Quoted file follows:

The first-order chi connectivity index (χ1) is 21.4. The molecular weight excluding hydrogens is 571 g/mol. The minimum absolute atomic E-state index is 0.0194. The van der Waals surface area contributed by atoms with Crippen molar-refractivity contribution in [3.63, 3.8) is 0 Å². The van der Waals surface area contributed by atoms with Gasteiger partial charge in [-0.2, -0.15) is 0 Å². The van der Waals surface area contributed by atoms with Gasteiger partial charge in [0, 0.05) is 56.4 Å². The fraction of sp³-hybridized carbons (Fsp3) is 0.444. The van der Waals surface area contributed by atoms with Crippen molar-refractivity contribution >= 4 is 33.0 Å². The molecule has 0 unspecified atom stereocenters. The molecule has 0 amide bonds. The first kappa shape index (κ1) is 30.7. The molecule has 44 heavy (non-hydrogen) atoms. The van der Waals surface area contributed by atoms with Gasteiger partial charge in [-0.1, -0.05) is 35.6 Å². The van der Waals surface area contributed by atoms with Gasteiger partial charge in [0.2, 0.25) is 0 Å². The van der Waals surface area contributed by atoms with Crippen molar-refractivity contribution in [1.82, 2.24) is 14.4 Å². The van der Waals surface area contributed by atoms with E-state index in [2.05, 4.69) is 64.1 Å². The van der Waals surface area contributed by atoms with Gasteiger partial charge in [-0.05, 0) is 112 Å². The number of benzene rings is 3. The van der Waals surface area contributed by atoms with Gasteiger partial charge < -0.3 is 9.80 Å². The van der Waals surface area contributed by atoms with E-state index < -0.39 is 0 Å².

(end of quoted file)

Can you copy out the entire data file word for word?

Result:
The first-order chi connectivity index (χ1) is 21.4. The molecular weight excluding hydrogens is 571 g/mol. The minimum absolute atomic E-state index is 0.0194. The van der Waals surface area contributed by atoms with Crippen molar-refractivity contribution in [3.63, 3.8) is 0 Å². The van der Waals surface area contributed by atoms with Gasteiger partial charge in [-0.2, -0.15) is 0 Å². The van der Waals surface area contributed by atoms with Gasteiger partial charge in [0, 0.05) is 56.4 Å². The fraction of sp³-hybridized carbons (Fsp3) is 0.444. The van der Waals surface area contributed by atoms with Crippen molar-refractivity contribution >= 4 is 33.0 Å². The molecule has 0 unspecified atom stereocenters. The molecule has 0 amide bonds. The first kappa shape index (κ1) is 30.7. The molecule has 44 heavy (non-hydrogen) atoms. The van der Waals surface area contributed by atoms with Gasteiger partial charge in [-0.1, -0.05) is 35.6 Å². The van der Waals surface area contributed by atoms with Gasteiger partial charge in [0.2, 0.25) is 0 Å². The van der Waals surface area contributed by atoms with Crippen molar-refractivity contribution in [1.82, 2.24) is 14.4 Å². The van der Waals surface area contributed by atoms with E-state index in [2.05, 4.69) is 64.1 Å². The van der Waals surface area contributed by atoms with Gasteiger partial charge in [-0.05, 0) is 112 Å². The number of benzene rings is 3. The van der Waals surface area contributed by atoms with Gasteiger partial charge < -0.3 is 9.80 Å². The van der Waals surface area contributed by atoms with E-state index < -0.39 is 0 Å².